Mom and blogger Jenny Evans discusses the difficult decision of knowing when is the right time to announce a pregnancy after one has suffered from a miscarriage in this post originally featured on The Huffington Post.
Right now I'm 9 weeks pregnant, and I've already been told "congratulations" dozens of times.
This is new for me.
I've been through this pregnancy thing many times before, but in the past, my husband and I have always waited to announce it until much later.
After all (the standard wisdom goes), the risk of miscarriage is highest during the first 12 weeks, and you wouldn't want to announce a pregnancy and then lose it, would you?
I don't even know where I first heard the advice to keep quiet until the second trimester "just in case;" all I know is that I'd always taken it.
And then "just in case" happened, three times.
Because we'd so zealously guarded the secret that we were pregnant, when we had those early miscarriages between 6 and 10 weeks, no one knew. Just Phillip and me. Not even our own children knew.
Why I'd ever believed that keeping to the 12-week rule would safeguard me, I really don't know.
I still endured the grueling physical process of miscarriage and struggled with the messy emotions of grief, sadness, frustration and anger. I just did it alone.
In the days and weeks afterward, friends at church smiled and chatted with me in the hallways like they always did. Why wouldn't they? The other parents at my kids' schools were cordial as ever. Life went on, just like always.
Not a single soul so much as acknowledged that we'd just lost a baby, because no one knew there'd been a baby to lose.
I wish I'd told someone — at least my family and close friends — as soon as I spotted two pink lines on my pregnancy test. I wished a friend could've asked me in those dark days after a loss, "How's the pregnancy going?" so that I could share what had happened with someone.
Instead, I swallowed my feelings when I knew I was going to be interacting with someone that day, so I could keep acting normal.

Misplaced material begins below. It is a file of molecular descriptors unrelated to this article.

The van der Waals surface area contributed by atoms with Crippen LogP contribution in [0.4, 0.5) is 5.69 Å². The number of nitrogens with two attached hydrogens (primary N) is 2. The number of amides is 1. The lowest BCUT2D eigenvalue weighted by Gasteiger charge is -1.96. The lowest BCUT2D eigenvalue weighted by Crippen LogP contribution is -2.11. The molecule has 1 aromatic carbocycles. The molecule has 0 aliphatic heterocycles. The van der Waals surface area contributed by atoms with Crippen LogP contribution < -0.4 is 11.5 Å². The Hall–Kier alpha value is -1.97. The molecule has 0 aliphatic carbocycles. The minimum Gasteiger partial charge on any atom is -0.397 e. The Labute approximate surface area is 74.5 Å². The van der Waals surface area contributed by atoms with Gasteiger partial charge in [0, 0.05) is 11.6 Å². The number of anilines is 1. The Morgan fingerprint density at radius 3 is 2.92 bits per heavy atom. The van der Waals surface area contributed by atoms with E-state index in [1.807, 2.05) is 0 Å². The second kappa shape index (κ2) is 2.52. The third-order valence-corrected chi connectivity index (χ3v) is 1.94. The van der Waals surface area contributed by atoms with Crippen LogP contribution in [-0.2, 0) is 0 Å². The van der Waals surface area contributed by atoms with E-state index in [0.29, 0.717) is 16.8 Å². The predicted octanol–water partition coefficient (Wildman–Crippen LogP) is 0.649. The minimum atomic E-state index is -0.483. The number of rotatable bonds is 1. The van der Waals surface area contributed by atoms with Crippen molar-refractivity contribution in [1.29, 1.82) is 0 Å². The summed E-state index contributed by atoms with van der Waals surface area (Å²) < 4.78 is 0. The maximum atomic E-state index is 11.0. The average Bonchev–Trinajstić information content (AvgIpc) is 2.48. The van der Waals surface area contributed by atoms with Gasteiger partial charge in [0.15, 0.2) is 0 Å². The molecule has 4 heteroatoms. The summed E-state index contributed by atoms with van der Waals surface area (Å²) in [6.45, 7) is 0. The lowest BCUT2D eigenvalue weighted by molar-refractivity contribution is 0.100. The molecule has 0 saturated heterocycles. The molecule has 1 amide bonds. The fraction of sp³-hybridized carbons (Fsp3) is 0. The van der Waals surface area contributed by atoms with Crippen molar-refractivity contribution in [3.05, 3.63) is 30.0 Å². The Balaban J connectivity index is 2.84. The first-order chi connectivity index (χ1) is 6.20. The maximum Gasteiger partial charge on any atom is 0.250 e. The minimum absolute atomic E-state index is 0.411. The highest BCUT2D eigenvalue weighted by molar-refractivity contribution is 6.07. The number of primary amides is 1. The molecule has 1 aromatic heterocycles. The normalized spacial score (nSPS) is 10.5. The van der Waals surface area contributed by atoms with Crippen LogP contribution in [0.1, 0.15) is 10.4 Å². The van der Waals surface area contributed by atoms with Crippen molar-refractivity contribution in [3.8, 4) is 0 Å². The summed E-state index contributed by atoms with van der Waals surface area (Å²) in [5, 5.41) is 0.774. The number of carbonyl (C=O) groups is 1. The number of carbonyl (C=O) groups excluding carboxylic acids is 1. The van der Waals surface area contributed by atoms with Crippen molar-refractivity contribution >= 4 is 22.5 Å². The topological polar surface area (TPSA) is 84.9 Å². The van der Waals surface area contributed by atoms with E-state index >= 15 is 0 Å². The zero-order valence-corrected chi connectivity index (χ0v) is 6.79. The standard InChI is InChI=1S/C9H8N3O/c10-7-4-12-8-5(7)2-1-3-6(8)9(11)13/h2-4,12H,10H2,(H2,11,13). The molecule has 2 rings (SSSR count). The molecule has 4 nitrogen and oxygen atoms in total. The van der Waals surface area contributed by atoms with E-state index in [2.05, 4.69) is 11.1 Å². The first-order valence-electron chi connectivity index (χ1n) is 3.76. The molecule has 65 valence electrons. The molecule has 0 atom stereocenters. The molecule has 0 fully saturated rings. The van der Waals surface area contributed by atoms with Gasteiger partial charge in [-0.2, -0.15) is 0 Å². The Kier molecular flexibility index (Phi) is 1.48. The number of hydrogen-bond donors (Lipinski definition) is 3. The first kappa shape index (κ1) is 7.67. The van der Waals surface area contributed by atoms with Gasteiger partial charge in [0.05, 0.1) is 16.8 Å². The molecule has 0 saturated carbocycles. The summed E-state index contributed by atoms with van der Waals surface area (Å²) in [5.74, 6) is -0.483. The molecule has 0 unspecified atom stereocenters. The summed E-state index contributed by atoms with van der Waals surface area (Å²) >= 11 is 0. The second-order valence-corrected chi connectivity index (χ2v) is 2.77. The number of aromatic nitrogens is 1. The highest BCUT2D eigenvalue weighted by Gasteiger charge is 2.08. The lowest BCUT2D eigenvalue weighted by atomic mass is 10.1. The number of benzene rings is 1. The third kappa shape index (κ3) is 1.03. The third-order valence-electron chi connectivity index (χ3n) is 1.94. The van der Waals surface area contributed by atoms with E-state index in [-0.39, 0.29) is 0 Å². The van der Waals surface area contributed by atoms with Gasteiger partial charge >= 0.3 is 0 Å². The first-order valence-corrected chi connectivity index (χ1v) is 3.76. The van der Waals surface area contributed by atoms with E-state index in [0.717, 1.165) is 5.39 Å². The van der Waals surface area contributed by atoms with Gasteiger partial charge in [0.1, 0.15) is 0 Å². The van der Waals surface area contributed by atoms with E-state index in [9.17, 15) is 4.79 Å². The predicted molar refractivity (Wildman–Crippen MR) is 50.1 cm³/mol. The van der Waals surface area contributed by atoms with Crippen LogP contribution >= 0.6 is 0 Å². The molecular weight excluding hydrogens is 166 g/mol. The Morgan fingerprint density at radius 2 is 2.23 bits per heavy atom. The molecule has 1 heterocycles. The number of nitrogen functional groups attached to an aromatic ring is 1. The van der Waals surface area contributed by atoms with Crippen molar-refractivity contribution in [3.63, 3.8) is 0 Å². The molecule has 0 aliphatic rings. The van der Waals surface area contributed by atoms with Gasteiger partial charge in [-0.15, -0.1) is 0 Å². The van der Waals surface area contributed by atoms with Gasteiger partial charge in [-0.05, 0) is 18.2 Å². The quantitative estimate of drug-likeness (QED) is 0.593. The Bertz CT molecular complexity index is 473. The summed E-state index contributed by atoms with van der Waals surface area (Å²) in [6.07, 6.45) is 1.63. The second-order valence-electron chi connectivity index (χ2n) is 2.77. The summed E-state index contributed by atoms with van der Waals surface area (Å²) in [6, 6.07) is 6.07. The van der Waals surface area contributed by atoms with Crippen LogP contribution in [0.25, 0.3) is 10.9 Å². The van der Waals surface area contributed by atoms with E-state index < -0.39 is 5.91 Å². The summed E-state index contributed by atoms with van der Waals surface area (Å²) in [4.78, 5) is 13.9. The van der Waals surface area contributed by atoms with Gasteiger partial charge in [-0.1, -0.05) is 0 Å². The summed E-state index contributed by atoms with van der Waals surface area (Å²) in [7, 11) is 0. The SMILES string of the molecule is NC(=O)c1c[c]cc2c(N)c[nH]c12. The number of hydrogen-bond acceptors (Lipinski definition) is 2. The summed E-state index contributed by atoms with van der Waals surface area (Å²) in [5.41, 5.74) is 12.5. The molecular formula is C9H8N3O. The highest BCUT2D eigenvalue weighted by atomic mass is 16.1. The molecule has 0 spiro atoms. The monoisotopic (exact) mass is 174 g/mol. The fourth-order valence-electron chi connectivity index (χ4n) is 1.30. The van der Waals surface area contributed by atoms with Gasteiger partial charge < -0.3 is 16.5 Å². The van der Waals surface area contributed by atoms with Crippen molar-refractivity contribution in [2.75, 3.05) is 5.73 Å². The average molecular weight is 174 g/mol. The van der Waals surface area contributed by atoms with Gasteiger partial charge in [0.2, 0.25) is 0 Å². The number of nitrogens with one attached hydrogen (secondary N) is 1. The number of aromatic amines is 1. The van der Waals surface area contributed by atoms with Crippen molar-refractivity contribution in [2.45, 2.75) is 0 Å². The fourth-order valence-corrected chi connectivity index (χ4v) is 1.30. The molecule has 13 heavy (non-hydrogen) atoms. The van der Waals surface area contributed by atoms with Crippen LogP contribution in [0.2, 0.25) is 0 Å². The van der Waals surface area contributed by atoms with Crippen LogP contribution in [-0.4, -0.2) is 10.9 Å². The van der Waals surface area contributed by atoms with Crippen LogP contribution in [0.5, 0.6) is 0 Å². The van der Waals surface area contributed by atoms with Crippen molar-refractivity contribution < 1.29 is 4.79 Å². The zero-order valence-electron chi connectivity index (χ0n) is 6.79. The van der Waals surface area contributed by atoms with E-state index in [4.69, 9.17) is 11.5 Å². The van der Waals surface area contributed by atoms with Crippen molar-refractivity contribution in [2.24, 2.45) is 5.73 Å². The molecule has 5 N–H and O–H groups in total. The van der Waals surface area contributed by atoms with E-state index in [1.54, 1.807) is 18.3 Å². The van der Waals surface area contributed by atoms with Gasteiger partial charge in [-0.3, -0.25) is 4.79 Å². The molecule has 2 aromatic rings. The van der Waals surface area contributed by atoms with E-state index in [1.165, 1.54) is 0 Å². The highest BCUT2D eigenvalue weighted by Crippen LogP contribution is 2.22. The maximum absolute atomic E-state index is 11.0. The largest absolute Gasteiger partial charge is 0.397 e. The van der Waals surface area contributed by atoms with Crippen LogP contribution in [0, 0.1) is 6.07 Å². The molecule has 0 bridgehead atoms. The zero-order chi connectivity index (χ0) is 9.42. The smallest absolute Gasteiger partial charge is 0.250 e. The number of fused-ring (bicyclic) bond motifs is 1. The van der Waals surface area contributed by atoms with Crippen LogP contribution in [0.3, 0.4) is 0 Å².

For the most part, I'd kept my pregnancy a secret; I felt so awkward about opening up after the fact that I kept my miscarriages a secret, too.
Waiting to announce our pregnancy hadn't made things better when "just in case" happened. It had actually made them worse.
It took me years to come to terms with my miscarriages, and I think the silence was part of the problem.
It was only after I "came clean" with my children who were old enough to understand, and commiserated with another woman for the first time when a friend miscarried, that I began to feel like I was finally processing my emotions instead of just shoving them down to wherever you shove feelings you're avoiding.
Following the 12-week rule had been, for me at least, damaging. In fact, I'm not sure it's doing anyone any favors.
If it weren't so typical to keep quiet about a pregnancy until after the risk of losing it has passed, maybe my first miscarriage in particular wouldn't have been such an exquisitely painful introduction to how statistically common pregnancy loss is.
At the time, I literally knew no one who'd had a miscarriage — none that they'd ever talked about, anyway.
I'm encouraged by the openness I've been seeing on the Internet about pregnancy loss lately. I hope the stigma is disappearing. It's OK that some women prefer to keep their miscarriages private — but it's a problem when they feel like they have to.
I hope that going forward, more women who lose a pregnancy in the first trimester know they're not alone.
I hope that they already know friends and family members who've been there before, so they don't have to be the first ones to speak up in order to get some support.
So I'm sharing the news of our pregnancy early, not in spite of the risk of miscarriage before 12 weeks, but because of it.
The only times the 12-week rule worked for us were when the pregnancies were healthy ones. For the sake of those pregnancies that weren't, I wish we would've told people sooner.
Jenny Evans is a writer, a perfectionist, a night owl, and a Mormon mom of five who makes jokes at her own expense and blogs about her messy life with a houseful of kids at Unremarkable Files.